English 200 - Literary Analysis |
How Writers Use Them
- A metaphor is a comparison between
two things that have some deep similarity to one another but which are superficially
unrelated or dissimilar.
- Metaphor is a family of comparisons - "metaphor"
is the general term for these comparisons. Types of metaphors include simile (a
comparison using "like" or "as"), synecdoche (where part of an object is used
to describe its entirety), and metonymy (where something associated with an object
is used to describe it).
- Metaphor is associative - when we associate
certain ideas with things, the things become more than superficially significant;
they begin to act as symbols, standing in for ideas larger than the thing itself..
Example: the apple. In class, we made a cluster (a wheel of associations) around
this object, showing that it has many kinds of significance in western culture.
- Objects can have many associations or meanings; a symbol's meaning in a given
literary work is always dependent on its context in that work.
- Most objects
that function metaphorically are concrete (as opposed to abstract) and the more
ancient and universal they are, the greater the number of associative significances
they are likely to have. Examples: bread, blood, fire, earth, water.
Metaphor establishes right-brained, associative connections between unlike things.
- The brain is divided into two halves: each half controls one kind of thought.
- The right brain (connected to the left hand) controls associative logic (the
logic of dreams), unconscious thought, physical movement and sense perception,
and metaphor as used in language. It is primarily visual and sensuous; metaphors
are its natural language, and it tends to draw on sense-comparisons. The unconscious
right brain is where metaphors are generated as writers create their works.
The left brain (connected to the right hand) controls linear logic, conscious
thought, timekeeping, abstract thought, and the grammatical construction of language.
This is the mathematical side of the brain we use in our everyday thinking.
Metaphoric comparisons do not conform to linear logic; they conform to associative
logic, where two things are linked because of our associations, not because they
are intrinsically similar.
- Associative logic is the logic of conversations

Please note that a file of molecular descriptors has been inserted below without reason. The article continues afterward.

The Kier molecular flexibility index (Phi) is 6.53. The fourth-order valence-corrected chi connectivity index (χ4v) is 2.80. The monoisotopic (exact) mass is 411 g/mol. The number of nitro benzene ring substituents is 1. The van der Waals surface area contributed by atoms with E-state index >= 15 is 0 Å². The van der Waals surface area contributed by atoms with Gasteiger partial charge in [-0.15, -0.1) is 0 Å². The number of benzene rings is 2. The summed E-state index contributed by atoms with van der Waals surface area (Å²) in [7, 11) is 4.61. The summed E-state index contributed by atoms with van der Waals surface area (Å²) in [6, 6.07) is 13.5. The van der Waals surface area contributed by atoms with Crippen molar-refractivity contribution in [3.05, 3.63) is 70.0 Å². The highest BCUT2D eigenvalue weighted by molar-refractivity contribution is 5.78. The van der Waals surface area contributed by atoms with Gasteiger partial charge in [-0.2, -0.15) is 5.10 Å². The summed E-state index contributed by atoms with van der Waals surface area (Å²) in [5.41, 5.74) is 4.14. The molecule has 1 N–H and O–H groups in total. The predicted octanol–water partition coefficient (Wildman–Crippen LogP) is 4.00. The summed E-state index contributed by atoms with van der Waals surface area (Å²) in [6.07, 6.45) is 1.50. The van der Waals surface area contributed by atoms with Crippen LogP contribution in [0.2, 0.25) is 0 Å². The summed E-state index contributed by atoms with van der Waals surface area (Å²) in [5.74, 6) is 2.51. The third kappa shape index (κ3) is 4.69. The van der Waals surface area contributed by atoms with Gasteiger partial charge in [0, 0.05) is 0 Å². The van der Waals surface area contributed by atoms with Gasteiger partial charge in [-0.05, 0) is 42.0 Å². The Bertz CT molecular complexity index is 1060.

- which shift on the basis of contingencies, not cause-and-effect.
Our dreams are couched in a naturally metaphoric language - we dream in visual
symbols, and these symbols are often not bound by the limitations of physical
- However, we have trouble "translating" dream metaphors
into ordinary language, because our dreams don't "make sense" out of their associative
context. In our culture, we make little conscious "use" of our dreams. Our culture
similarly does not prize metaphor, but tends to write it off as illogical or merely
- The world is full
of suprising naturally occurring similarities. We must become attuned to them
so that we can see relationships between unlike things (so that we can learn to
- Biologists note and name the similarities
between naturally occurring objects or beings that exhibit "radial symmetry" -
that is, they are star- or wheel-shaped. We made a list of such objects, beginning
with a starfish and ending with the human construction of the wheel.
Writers tend to think metaphorically and experience everything that they do metaphorically.
That is, they see deep significance in each experience they have, and they draw
on the metaphoric significance of their experiences to create literature.
- Example: Maxine Kumin's poem "The Woodchuck." Plot: the gardeners try to
kill the woodchuck in a variety of ways. Metaphorical significance: manifold.
Could the woodchuck be unkillable? Should the gardeners learn from this experience
that woodchucks are inevitable? Is it possible that the really "owns" the garden?
Does trying to kill the woodchuck turn the humans into monsters - "animals" in
the worst sense?
Jadwin, 1997-2008. All rights reserved.
Last updated Thursday, March 6, 2008.